The delivery of financial services to all sections of society at an affordable cost has been an area of concern for governments around the world. Financial services include services such as credit, savings, and insurance. To date, banks have been considered the most preferred channel for providing financial services. However, the banking channel has its own limitations, especially in nations that have a large rural population and diverse geographical conditions. This results in a low concentration of banking systems in rural areas. Rural locations account for around 70 per cent of the total population of India, but have access to only 30 per cent of the total bank branches of the country. Read the rest of this entry
During her day’s sojourn in India earlier this month on the invitation of the Indian Prime Minister Angela Merkel, Chancellor of Germany, held inter-governmental consultations, quite unusually, at the cabinet level. Such cabinet-level discussions are held with very few countries. India is the first Asian country with which such discussions have been held. About half a dozen ministers accompanied her with the intentions of further expanding and intensifying economic cooperation between the two countries. Germany is the largest trading partner of India in the European Union.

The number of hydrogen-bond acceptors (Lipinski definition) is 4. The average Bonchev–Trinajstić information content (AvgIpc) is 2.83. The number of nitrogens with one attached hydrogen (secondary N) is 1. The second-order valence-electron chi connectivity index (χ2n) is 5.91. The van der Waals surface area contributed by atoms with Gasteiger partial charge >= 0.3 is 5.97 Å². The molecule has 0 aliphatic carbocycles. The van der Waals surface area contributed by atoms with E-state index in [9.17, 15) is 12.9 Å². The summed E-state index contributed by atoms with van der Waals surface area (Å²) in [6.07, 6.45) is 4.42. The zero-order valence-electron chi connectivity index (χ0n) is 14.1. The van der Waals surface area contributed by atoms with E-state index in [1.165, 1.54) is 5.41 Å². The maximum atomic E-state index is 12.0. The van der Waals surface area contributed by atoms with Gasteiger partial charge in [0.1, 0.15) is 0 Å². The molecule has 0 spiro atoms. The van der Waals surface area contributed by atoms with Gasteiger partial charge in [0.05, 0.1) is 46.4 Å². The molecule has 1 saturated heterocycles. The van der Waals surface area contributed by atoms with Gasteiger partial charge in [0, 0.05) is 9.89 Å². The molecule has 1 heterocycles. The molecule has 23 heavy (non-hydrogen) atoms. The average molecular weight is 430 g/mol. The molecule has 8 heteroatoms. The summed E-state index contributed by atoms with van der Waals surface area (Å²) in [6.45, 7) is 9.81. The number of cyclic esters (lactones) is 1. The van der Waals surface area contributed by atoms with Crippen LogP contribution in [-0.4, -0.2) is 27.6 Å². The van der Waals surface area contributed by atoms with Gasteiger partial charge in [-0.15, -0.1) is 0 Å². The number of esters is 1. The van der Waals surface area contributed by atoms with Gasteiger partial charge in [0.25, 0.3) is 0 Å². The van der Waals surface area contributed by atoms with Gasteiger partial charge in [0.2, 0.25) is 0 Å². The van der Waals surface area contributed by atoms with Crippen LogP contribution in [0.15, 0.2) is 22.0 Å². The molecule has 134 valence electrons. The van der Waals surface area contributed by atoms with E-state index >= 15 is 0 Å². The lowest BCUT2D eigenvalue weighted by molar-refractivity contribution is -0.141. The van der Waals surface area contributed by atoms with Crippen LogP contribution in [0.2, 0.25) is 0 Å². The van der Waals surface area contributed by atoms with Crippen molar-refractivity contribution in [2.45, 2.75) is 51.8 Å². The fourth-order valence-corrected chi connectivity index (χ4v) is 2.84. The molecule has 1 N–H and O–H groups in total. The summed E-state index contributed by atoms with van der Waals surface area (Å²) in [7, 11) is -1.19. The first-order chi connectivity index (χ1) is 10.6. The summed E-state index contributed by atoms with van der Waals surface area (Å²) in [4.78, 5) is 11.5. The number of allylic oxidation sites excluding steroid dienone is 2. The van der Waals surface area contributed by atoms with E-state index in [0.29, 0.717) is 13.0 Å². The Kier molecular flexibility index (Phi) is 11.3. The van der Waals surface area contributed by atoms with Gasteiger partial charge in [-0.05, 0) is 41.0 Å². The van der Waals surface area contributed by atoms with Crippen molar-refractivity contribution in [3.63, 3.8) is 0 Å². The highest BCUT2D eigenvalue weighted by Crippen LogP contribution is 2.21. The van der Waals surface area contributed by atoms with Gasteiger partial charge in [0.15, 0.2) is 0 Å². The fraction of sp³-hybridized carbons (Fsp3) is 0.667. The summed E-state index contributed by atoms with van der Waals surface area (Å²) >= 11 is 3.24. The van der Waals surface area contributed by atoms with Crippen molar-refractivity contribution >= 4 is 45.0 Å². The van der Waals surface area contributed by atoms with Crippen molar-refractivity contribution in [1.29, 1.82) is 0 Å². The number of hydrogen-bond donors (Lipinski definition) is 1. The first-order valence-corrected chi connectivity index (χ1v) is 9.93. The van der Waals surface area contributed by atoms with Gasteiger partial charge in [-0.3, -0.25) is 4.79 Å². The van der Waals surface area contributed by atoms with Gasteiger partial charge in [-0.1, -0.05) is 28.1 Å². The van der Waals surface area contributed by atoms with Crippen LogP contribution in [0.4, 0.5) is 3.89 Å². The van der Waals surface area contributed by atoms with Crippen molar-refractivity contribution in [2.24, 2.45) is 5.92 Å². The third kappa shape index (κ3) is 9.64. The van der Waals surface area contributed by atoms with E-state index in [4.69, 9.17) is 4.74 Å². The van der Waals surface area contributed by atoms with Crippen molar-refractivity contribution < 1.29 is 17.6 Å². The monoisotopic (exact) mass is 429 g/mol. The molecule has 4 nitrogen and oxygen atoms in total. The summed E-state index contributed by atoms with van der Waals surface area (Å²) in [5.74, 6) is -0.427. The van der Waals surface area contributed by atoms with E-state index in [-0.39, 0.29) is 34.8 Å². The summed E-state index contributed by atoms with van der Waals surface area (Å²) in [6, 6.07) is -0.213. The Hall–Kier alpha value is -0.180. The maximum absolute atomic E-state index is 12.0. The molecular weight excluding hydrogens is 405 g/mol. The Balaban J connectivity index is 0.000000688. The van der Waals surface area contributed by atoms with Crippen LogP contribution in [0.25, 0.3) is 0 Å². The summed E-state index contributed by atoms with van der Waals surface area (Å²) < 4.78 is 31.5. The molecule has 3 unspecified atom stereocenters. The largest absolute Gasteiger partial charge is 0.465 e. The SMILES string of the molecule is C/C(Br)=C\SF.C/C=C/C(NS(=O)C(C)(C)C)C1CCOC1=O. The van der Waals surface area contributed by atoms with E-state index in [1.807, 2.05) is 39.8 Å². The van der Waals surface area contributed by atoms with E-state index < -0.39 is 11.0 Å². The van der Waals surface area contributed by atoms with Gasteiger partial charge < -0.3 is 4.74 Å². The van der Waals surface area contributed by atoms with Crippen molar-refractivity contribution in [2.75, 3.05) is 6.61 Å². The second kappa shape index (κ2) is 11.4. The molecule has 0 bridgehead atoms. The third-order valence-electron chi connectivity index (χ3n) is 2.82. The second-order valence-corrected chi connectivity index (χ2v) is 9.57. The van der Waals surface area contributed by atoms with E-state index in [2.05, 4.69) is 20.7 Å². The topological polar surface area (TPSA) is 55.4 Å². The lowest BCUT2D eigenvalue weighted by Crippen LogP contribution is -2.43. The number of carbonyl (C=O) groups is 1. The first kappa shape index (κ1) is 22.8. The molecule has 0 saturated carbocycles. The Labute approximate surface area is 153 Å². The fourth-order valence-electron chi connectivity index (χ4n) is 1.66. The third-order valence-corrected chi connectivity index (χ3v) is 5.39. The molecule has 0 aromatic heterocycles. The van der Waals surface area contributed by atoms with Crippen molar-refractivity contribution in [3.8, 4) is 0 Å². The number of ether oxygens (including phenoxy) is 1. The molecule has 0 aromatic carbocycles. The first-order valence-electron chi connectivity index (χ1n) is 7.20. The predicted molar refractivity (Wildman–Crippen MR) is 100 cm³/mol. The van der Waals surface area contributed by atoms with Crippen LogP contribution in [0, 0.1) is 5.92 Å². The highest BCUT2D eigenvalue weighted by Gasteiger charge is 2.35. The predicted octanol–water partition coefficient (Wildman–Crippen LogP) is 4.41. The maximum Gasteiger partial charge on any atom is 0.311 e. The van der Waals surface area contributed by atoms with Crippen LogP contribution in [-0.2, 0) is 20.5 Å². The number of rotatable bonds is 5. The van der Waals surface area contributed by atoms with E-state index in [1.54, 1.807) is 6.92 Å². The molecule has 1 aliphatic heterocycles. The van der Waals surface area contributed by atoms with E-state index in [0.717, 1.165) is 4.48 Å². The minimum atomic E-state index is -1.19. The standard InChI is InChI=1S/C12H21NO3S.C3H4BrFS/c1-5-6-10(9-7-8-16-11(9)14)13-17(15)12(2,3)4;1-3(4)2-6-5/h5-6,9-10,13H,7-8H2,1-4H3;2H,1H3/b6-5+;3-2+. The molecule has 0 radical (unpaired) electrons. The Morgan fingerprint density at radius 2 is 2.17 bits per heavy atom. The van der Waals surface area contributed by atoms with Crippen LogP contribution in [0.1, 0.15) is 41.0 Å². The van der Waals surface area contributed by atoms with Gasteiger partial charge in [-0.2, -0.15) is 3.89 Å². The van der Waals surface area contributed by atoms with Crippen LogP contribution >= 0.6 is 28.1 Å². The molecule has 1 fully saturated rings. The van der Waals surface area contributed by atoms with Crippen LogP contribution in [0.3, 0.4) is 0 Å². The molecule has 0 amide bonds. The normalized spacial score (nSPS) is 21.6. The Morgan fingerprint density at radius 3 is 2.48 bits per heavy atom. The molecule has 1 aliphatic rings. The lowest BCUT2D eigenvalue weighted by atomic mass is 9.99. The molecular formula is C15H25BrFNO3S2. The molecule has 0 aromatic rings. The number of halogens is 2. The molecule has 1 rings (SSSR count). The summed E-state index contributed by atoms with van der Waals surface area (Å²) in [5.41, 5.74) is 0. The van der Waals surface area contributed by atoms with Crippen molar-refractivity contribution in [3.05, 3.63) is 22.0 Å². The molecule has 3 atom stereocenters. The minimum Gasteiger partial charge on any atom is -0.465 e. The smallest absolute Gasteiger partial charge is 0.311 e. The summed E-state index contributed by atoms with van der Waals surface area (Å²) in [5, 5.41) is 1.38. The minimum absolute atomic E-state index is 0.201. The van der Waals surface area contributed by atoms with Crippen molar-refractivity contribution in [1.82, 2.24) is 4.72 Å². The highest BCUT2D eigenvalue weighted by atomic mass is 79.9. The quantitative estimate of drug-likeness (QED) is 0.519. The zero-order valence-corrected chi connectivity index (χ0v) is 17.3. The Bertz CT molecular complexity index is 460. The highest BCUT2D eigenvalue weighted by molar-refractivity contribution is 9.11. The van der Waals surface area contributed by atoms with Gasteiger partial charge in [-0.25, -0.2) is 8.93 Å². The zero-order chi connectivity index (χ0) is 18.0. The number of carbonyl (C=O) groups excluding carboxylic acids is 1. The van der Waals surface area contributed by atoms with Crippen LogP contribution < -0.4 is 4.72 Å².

India is on track to produce 700 megawatts of solar power at a cost of $2.2 billion by December, ahead of an initial target for an ambitious plan that seeks to boost green power generation from near zero to 20 gigawatts (GW) by 2022.
Under India’s Solar Mission , investors bid to build solar power plants and the winning bids are determined by the electricity tariff that they accept as viable. Such has been the interest that the government has been flooded with investment pledges for the first batch of projects rolling out in December.
India’s 20 GW solar plan is likely to attract overall investment of about $70 billion, the government has estimates. Issued in 2009, the plan envisages India producing 1,300 megawatts (MW) by 2013, another up to 10 GW by 2017 and the rest by 2022.
“The entire solar industry is no longer worried about the upheavals that are taking place in the European markets because they find a very new and very promising market is developing in India,” said Debashish Majumdar, chairman and managing director of Indian Renewable Energy Development Agency.
IREDA, a state-run agency, is the leader in the country’s solar energy financing.
“So far, every year the general mood was that nobody knew what would happen to the German policy or what would happen to Spanish policy,” said Majumdar, who attended a global summit on clean technologies in Munich last week.
Germany , the world’s top solar power producer with about 17 GW installed by end-2010, is considering cutting incentives for photovoltaic energy by an additional six percentage points in another step on March 1, 2012.